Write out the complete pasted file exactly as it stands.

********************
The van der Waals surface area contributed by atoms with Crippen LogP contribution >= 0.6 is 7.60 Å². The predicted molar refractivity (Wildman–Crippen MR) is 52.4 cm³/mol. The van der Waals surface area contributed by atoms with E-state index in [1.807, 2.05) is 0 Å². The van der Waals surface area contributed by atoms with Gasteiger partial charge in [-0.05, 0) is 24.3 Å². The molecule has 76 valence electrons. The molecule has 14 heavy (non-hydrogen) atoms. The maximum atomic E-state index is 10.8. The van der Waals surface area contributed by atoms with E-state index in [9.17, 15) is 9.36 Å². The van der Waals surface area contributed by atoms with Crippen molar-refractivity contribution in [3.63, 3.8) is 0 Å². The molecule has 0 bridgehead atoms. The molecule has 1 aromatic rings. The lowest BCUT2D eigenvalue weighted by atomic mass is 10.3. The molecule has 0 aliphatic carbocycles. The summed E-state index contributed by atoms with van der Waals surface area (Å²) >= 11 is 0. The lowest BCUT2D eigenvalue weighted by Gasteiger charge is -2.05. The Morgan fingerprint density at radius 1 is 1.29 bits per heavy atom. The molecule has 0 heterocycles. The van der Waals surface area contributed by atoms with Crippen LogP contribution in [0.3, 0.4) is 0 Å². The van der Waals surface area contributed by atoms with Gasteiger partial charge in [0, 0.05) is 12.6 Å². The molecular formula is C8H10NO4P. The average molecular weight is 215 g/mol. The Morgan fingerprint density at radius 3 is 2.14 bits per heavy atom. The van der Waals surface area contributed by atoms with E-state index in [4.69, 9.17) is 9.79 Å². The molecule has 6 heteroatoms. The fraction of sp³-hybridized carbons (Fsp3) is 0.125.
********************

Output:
The van der Waals surface area contributed by atoms with Crippen LogP contribution >= 0.6 is 7.60 Å². The predicted molar refractivity (Wildman–Crippen MR) is 52.4 cm³/mol. The van der Waals surface area contributed by atoms with E-state index in [1.807, 2.05) is 0 Å². The van der Waals surface area contributed by atoms with Gasteiger partial charge in [-0.05, 0) is 24.3 Å². The molecule has 76 valence electrons. The molecule has 14 heavy (non-hydrogen) atoms. The maximum atomic E-state index is 10.8. The van der Waals surface area contributed by atoms with E-state index in [9.17, 15) is 9.36 Å². The van der Waals surface area contributed by atoms with Crippen molar-refractivity contribution in [3.63, 3.8) is 0 Å². The molecule has 0 bridgehead atoms. The molecule has 1 aromatic rings. The lowest BCUT2D eigenvalue weighted by atomic mass is 10.3. The molecule has 0 aliphatic carbocycles. The summed E-state index contributed by atoms with van der Waals surface area (Å²) >= 11 is 0. The lowest BCUT2D eigenvalue weighted by Gasteiger charge is -2.05. The Morgan fingerprint density at radius 1 is 1.29 bits per heavy atom. The molecule has 0 heterocycles. The van der Waals surface area contributed by atoms with Crippen LogP contribution in [0.3, 0.4) is 0 Å². The van der Waals surface area contributed by atoms with Gasteiger partial charge in [0, 0.05) is 12.6 Å². The molecular formula is C8H10NO4P. The average molecular weight is 215 g/mol. The Morgan fingerprint density at radius 3 is 2.14 bits per heavy atom. The van der Waals surface area contributed by atoms with E-state index in [4.69, 9.17) is 9.79 Å². The molecule has 6 heteroatoms. The fraction of sp³-hybridized carbons (Fsp3) is 0.125.